Apache Avro Data Source Guide
- Load and Save Functions
- to_avro() and from_avro()
- Data Source Option
- Compatibility with Databricks spark-avro
- Supported types for Avro -> Spark SQL conversion
- Supported types for Spark SQL -> Avro conversion
Since Spark 2.4 release, Spark SQL provides built-in support for reading and writing Apache Avro data.
spark-avro module is external and not included in
spark-shell by default.
As with any Spark applications,
spark-submit is used to launch your application.
and its dependencies can be directly added to
--packages, such as,
./bin/spark-submit --packages org.apache.spark:spark-avro_2.12:2.4.3 ...
For experimenting on
spark-shell, you can also use
--packages to add
org.apache.spark:spark-avro_2.12 and its dependencies directly,
./bin/spark-shell --packages org.apache.spark:spark-avro_2.12:2.4.3 ...
See Application Submission Guide for more details about submitting applications with external dependencies.
Load and Save Functions
spark-avro module is external, there is no
.avro API in
To load/save data in Avro format, you need to specify the data source option
to_avro() and from_avro()
The Avro package provides function
to_avro to encode a column as binary in Avro
from_avro() to decode Avro binary data into a column. Both functions transform one column to
another column, and the input/output SQL data type can be complex type or primitive type.
Using Avro record as columns are useful when reading from or writing to a streaming source like Kafka. Each Kafka key-value record will be augmented with some metadata, such as the ingestion timestamp into Kafka, the offset in Kafka, etc.
- If the “value” field that contains your data is in Avro, you could use
from_avro()to extract your data, enrich it, clean it, and then push it downstream to Kafka again or write it out to a file.
to_avro()can be used to turn structs into Avro records. This method is particularly useful when you would like to re-encode multiple columns into a single one when writing data out to Kafka.
Both functions are currently only available in Scala and Java.
Data Source Option
Data source options of Avro can be set using the
.option method on
||None||Optional Avro schema provided by an user in JSON format. The date type and naming of record fields should match the input Avro data or Catalyst data, otherwise the read/write action will fail.||read and write|
||topLevelRecord||Top level record name in write result, which is required in Avro spec.||write|
||""||Record namespace in write result.||write|
||true||The option controls ignoring of files without
If the option is enabled, all files (with and without
Currently supported codecs are
If the option is not set, the configuration
Configuration of Avro can be done using the
setConf method on SparkSession or by running
SET key=value commands using SQL.
|spark.sql.legacy.replaceDatabricksSparkAvro.enabled||true||If it is set to true, the data source provider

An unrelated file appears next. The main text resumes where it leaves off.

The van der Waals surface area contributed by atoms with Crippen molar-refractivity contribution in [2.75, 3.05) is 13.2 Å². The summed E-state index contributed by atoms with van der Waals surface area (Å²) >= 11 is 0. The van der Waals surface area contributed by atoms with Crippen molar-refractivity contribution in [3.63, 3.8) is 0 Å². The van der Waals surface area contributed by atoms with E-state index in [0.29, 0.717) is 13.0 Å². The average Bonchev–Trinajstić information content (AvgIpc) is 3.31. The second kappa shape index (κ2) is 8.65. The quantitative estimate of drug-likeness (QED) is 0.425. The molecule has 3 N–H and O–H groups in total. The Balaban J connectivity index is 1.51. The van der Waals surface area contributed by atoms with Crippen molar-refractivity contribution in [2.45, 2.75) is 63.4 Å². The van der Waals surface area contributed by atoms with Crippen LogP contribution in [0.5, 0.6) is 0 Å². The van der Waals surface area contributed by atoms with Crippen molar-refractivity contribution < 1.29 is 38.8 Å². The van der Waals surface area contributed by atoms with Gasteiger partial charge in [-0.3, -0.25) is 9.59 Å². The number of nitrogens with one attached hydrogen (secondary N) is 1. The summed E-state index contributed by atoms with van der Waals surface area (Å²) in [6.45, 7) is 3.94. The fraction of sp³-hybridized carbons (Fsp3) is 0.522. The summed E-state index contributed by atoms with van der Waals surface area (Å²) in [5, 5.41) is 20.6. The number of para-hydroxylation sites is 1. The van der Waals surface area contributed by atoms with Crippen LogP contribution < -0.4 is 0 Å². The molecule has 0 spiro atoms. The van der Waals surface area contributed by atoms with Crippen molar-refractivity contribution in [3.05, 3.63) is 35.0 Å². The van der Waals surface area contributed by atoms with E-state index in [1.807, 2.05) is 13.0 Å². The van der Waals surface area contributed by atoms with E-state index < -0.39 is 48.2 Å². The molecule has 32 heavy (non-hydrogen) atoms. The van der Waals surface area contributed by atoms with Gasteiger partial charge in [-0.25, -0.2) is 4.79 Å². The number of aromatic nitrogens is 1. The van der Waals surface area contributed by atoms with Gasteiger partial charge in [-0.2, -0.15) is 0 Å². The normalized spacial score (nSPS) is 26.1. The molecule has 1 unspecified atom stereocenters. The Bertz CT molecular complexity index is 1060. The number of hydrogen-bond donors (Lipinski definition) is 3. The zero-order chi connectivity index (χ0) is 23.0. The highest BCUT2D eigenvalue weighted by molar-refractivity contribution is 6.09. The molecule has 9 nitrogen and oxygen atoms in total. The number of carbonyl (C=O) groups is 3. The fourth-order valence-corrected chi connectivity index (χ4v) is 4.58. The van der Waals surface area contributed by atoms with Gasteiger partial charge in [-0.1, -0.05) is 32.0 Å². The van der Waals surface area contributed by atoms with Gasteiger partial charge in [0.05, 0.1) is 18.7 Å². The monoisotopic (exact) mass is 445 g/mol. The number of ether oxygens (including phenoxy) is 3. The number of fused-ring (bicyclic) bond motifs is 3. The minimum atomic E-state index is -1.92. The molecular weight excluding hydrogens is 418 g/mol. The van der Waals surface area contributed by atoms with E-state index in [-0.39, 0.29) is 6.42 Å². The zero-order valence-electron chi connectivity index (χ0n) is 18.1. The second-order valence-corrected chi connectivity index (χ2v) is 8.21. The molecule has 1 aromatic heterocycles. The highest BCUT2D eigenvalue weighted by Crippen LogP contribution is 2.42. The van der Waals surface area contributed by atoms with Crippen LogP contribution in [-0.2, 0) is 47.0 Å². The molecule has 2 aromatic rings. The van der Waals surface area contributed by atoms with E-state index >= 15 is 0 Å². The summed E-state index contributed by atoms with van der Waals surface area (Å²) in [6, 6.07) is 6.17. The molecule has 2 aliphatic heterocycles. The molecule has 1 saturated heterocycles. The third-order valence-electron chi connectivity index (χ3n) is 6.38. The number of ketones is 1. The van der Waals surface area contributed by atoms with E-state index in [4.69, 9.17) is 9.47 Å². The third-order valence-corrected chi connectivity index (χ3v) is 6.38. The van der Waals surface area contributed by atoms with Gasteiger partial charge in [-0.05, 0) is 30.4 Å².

|spark.sql.avro.compression.codec||snappy||Compression codec used in writing of AVRO files. Supported codecs: uncompressed, deflate, snappy, bzip2 and xz. Default codec is snappy.|
|spark.sql.avro.deflate.level||-1||Compression level for the deflate codec used in writing of AVRO files. Valid value must be in the range of from 1 to 9 inclusive or -1. The default value is -1 which corresponds to 6 level in the current implementation.|
Compatibility with Databricks spark-avro
This Avro data source module is originally from and compatible with Databricks’s open source repository spark-avro.
By default with the SQL configuration
spark.sql.legacy.replaceDatabricksSparkAvro.enabled enabled, the data source provider
mapped to this built-in Avro module. For the Spark tables created with
Provider property as
catalog meta store, the mapping is essential to load these tables if you are using this built-in Avro module.
Note in Databricks’s spark-avro, implicit classes
AvroDataFrameReader were created for shortcut function
.avro(). In this
built-in but external module, both implicit classes are removed. Please use
DataFrameReader instead, which should be clean and good enough.
If you prefer using your own build of
spark-avro jar file, you can simply disable the configuration
spark.sql.legacy.replaceDatabricksSparkAvro.enabled, and use the option
--jars on deploying your
applications. Read the Advanced Dependency Management section in Application
Submission Guide for more details.
Supported types for Avro -> Spark SQL conversion
|Avro type||Spark SQL type|
In addition to the types listed above, it supports reading
union types. The following three types are considered basic
union(int, long)will be mapped to LongType.
union(float, double)will be mapped to DoubleType.
union(something, null), where something is any supported Avro type. This will be mapped to the same Spark SQL type as that of something, with nullable set to true. All other union types are considered complex. They will be mapped to StructType where field names are member0, member1, etc., in accordance with members of the union. This is consistent with the behavior when converting between Avro and Parquet.
It also supports reading the following Avro logical types:
|Avro logical type||Avro type||Spark SQL type|
At the moment, it ignores docs, aliases and other properties present in the Avro file.
Supported types for Spark SQL -> Avro conversion
Spark supports writing of all Spark SQL types into Avro. For most types, the mapping from Spark types to Avro types is straightforward (e.g. IntegerType gets converted to int); however, there are a few special cases which are listed below:
|Spark SQL type||Avro type||Avro logical type|
You can also specify the whole output Avro schema with the option
avroSchema, so that Spark SQL types can be converted into other Avro types. The following conversions are not applied by default and require user specified Avro schema:
|Spark SQL type||Avro type||Avro logical type|